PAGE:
Sausage-mushroom and baked potato pizza
Imagine this: pizza smothered in crème fraîche, thinly sliced potatoes, green onions and, of course, bacon. Sounds like a dream, I know. But it’s real! I promise. And you can find this, and several other types of non-traditional pizzas at Pete Zaaz in Crown Heights, Brooklyn. I am of course always excited about new and good food within walking distance of my apartment, and Pete Zaaz certainly does not disappoint. I have now been there a few times and the baked potato pizza is a clear winner so far, but pretty much everything I have tried has been great. Many of their pies have rather outlandish combinations (like the current “Pretzel Parm” with garlic béchamel, smoked gouda, and fried chicken) but they absolutely work. On our last visit, we also tried the Reuben Stromboli, a smart take on the Reuben sandwich with corned beef, spicy mustard, and sauerkraut stuffed inside a stromboli.
Though they don’t have a wood-fired oven, each pizza is made to order and still ends up nicely charred in their convection oven. The other great part about Pete Zaaz is their garden in the back — since the interior is rather narrow and has limited seating, the back provides a lovely and more open setting to enjoy your pizza. And it’s BYOB — so really, what more do you need? Word is that they are going to start having movie nights during the summer as well, which would really just put it over the top. And I’ll let you in on a little secret: instead of grated parmesan or red pepper flakes to add to your pizza, Pete Zaaz has instead created its own spice blend, consisting of a few herbs, spices, and — crushed Cheeze-its. Genius.
On a side note — I am FLOORED by all of the wonderful comments on my previous post on my grandmother’s rhubarb pie recipe. THANK YOU all for your incredibly kind words — I love sharing recipes with all of you, and it has been so lovely to “meet” new people and discover new blogs.
Ohh ricotta. I could eat it every day, smothered on toast or with strawberries and sugar, mixed into a simple pasta sauce or tossed with salad. The first time I ever made ricotta was a couple of years ago and believe me, it sounds impressive, but it’s dead simple. You basically bring a pan of milk and cream to boil, and then let it drain for a couple of hours. That’s it! As long as you have a couple of hours on your hands and some cheesecloth, you are pretty much set to go. Other ricotta recipes I have made used only whole milk, rather than a combination of milk and cream (the traditional manner), but I actually think that this recipe came out much creamier and produced a lot more curds as well. Continue reading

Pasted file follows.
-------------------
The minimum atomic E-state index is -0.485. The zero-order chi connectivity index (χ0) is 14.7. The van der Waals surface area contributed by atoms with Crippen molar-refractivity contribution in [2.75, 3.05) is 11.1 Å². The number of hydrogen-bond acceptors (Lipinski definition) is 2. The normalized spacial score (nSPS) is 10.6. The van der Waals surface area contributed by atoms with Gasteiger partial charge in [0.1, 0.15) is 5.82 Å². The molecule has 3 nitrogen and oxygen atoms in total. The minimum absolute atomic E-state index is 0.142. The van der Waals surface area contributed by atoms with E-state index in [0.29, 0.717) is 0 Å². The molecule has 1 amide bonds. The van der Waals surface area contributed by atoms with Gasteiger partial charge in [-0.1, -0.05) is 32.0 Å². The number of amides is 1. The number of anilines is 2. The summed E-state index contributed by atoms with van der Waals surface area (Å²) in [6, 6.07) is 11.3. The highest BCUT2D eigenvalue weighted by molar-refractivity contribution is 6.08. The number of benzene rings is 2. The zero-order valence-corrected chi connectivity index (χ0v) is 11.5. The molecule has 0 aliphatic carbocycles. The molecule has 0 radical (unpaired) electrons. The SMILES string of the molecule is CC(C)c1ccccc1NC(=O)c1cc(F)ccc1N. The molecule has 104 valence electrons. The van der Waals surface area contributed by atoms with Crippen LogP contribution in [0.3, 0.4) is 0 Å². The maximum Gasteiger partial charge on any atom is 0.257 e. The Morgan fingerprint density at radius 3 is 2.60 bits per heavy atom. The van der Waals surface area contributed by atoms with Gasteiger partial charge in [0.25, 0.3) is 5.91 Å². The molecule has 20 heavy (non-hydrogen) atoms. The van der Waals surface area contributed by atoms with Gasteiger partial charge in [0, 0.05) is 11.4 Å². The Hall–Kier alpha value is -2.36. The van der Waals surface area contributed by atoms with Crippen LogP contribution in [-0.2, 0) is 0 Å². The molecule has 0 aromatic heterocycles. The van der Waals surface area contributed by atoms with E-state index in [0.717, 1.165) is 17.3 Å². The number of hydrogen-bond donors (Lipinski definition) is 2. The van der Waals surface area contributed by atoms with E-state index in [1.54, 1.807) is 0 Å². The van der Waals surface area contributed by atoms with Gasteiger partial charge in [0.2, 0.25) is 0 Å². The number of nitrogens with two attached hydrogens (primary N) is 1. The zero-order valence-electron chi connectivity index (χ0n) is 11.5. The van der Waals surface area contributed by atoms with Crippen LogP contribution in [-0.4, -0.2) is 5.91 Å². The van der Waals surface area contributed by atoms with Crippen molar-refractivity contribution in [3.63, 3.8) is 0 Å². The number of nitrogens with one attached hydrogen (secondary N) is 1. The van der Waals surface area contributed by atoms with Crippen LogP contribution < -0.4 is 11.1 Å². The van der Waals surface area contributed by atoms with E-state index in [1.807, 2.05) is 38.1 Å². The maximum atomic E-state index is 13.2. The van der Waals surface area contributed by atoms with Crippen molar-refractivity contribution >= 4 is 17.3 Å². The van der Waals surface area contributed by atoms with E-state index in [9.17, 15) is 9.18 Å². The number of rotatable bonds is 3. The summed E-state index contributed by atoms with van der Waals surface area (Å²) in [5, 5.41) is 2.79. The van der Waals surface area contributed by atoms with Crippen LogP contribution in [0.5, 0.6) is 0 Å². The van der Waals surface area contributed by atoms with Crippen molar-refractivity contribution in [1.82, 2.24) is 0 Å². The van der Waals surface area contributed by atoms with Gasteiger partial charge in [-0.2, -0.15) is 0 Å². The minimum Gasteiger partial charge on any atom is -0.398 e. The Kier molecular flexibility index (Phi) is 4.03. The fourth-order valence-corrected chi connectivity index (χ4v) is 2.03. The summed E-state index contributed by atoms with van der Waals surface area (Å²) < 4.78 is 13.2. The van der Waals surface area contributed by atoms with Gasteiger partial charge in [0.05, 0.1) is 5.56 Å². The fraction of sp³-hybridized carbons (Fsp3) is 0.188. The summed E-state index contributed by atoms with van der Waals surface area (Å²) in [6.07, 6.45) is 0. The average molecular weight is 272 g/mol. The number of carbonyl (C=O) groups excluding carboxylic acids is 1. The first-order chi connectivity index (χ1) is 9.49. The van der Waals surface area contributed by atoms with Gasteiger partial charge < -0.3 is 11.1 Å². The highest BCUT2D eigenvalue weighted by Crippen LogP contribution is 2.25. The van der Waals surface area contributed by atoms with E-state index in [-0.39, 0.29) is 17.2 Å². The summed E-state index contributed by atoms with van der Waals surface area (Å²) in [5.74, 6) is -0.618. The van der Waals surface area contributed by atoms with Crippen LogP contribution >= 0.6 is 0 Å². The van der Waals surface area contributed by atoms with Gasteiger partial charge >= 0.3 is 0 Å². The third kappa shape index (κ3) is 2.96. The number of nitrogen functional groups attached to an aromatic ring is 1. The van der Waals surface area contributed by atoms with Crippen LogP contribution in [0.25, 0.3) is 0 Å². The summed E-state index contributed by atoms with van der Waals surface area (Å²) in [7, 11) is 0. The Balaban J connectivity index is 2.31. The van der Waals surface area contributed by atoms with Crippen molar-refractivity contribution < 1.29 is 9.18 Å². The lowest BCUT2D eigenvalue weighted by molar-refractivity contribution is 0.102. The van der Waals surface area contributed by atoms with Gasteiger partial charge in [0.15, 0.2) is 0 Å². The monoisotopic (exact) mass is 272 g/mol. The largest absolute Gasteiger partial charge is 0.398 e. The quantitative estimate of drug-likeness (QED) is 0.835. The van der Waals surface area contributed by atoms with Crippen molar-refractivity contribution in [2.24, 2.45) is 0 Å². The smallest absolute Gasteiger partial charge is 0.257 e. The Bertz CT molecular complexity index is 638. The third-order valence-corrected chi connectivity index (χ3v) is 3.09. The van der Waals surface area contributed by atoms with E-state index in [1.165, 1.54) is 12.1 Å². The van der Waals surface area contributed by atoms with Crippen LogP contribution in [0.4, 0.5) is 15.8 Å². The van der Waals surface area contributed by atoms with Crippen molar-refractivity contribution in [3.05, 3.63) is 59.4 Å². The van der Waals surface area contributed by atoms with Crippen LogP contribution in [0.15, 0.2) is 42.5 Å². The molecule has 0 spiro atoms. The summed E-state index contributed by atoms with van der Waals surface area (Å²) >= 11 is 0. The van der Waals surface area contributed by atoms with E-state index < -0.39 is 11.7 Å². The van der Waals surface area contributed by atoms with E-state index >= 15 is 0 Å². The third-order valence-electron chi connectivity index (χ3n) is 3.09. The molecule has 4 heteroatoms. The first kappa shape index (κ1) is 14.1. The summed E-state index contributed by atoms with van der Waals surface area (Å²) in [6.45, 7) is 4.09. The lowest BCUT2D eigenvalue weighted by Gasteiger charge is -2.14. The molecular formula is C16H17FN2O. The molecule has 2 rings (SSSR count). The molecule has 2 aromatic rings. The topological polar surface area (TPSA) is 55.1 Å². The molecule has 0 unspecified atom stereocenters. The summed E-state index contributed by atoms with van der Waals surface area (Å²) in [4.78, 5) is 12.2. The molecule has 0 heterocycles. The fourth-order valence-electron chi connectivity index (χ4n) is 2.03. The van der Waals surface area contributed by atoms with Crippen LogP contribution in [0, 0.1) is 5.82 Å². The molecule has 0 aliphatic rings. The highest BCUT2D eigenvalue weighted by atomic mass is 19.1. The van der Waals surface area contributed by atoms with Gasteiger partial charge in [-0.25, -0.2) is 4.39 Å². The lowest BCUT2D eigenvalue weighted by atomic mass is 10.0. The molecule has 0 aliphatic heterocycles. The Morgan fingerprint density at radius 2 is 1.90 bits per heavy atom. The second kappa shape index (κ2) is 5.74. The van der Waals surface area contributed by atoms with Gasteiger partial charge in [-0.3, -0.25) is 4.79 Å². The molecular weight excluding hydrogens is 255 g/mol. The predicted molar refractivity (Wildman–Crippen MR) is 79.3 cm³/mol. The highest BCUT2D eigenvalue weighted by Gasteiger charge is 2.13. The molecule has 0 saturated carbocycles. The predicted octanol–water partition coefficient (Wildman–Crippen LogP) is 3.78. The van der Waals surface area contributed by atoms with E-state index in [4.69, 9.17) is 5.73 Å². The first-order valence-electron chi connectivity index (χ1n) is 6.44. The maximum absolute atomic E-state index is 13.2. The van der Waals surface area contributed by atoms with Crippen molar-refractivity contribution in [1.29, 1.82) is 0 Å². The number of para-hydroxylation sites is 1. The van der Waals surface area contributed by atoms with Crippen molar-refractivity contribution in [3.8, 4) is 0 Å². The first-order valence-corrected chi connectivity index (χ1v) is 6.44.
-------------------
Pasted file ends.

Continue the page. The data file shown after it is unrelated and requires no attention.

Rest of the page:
image via tastingtable.com
For those of you who live in Fort Greene or Clinton Hill, The Greene Grape is probably already familiar to you. However, even if you don’t live nearby, I think it’s worth a trek from elsewhere in the city. Their provisions store has a good selection of organic produce, fancy packaged foods (many from Brooklyn), and one of the better cheese selections I have seen in the area. My particular favorite so far is toma della rocca, an excellent goat, sheep, and cow’s milk cheese that is runny and soft and has just enough tang to make it interesting. The Greene Grape also has a wonderful meat counter, and all of the employees are extremely helpful. Ari and I bought some ground beef from them the other night to make hamburgers, and they were quite delicious if I do say so myself, even though they were made on the stove instead of the grill. The meat and fish is also all organic, and locally raised when possible.
Luckily, they also have a wine store by the same name just down the street. Though small in size, they have a great selection of wines in many price ranges. One of my favorites over the summer was the 2010 Laurent Micquel Syrah Rosé, affordable at $9.50 while also being a lovely, dry summery wine. They also have have hard-to-find Aperol, one of my favorite spirits from Italy (particularly when mixed with prosecco over ice to make a Spritz). In addition to a great wine selection, they have tastings at least once a week, and the last time I was there they had a bottle open for people to taste for themselves.
I love the informal atmosphere of both of their stores, but the people that work there are always ready and willing to help if you need it. You could easily buy ingredients for an entire dinner there, but my favorite is to ask for a cheese recommendation, grab a baguette (and some wine, in a paper bag of course), and picnic in Fort Greene Park a few blocks away. Doesn’t get much better than that.